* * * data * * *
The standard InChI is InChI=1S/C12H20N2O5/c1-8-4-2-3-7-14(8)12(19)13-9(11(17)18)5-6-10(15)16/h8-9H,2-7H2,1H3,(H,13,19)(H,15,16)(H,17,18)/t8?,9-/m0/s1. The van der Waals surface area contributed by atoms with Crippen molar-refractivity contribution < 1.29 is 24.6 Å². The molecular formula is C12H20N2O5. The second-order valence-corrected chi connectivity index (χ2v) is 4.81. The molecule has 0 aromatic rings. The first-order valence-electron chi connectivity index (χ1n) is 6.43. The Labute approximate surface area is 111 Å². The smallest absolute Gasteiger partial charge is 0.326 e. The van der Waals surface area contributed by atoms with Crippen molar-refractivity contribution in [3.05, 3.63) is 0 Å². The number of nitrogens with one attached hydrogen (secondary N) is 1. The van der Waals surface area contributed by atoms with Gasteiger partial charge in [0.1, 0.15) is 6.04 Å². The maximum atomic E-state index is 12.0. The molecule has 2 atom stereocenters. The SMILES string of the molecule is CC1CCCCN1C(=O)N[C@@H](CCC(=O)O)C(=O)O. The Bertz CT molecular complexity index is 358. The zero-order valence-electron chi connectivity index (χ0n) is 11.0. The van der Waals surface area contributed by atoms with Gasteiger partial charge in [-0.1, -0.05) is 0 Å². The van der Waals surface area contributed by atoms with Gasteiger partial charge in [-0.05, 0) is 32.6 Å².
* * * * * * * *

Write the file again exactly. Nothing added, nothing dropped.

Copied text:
The standard InChI is InChI=1S/C12H20N2O5/c1-8-4-2-3-7-14(8)12(19)13-9(11(17)18)5-6-10(15)16/h8-9H,2-7H2,1H3,(H,13,19)(H,15,16)(H,17,18)/t8?,9-/m0/s1. The van der Waals surface area contributed by atoms with Crippen molar-refractivity contribution < 1.29 is 24.6 Å². The molecular formula is C12H20N2O5. The second-order valence-corrected chi connectivity index (χ2v) is 4.81. The molecule has 0 aromatic rings. The first-order valence-electron chi connectivity index (χ1n) is 6.43. The Labute approximate surface area is 111 Å². The smallest absolute Gasteiger partial charge is 0.326 e. The van der Waals surface area contributed by atoms with Crippen molar-refractivity contribution in [3.05, 3.63) is 0 Å². The number of nitrogens with one attached hydrogen (secondary N) is 1. The van der Waals surface area contributed by atoms with Gasteiger partial charge in [0.1, 0.15) is 6.04 Å². The maximum atomic E-state index is 12.0. The molecule has 2 atom stereocenters. The SMILES string of the molecule is CC1CCCCN1C(=O)N[C@@H](CCC(=O)O)C(=O)O. The Bertz CT molecular complexity index is 358. The zero-order valence-electron chi connectivity index (χ0n) is 11.0. The van der Waals surface area contributed by atoms with Gasteiger partial charge in [-0.1, -0.05) is 0 Å². The van der Waals surface area contributed by atoms with Gasteiger partial charge in [-0.05, 0) is 32.6 Å².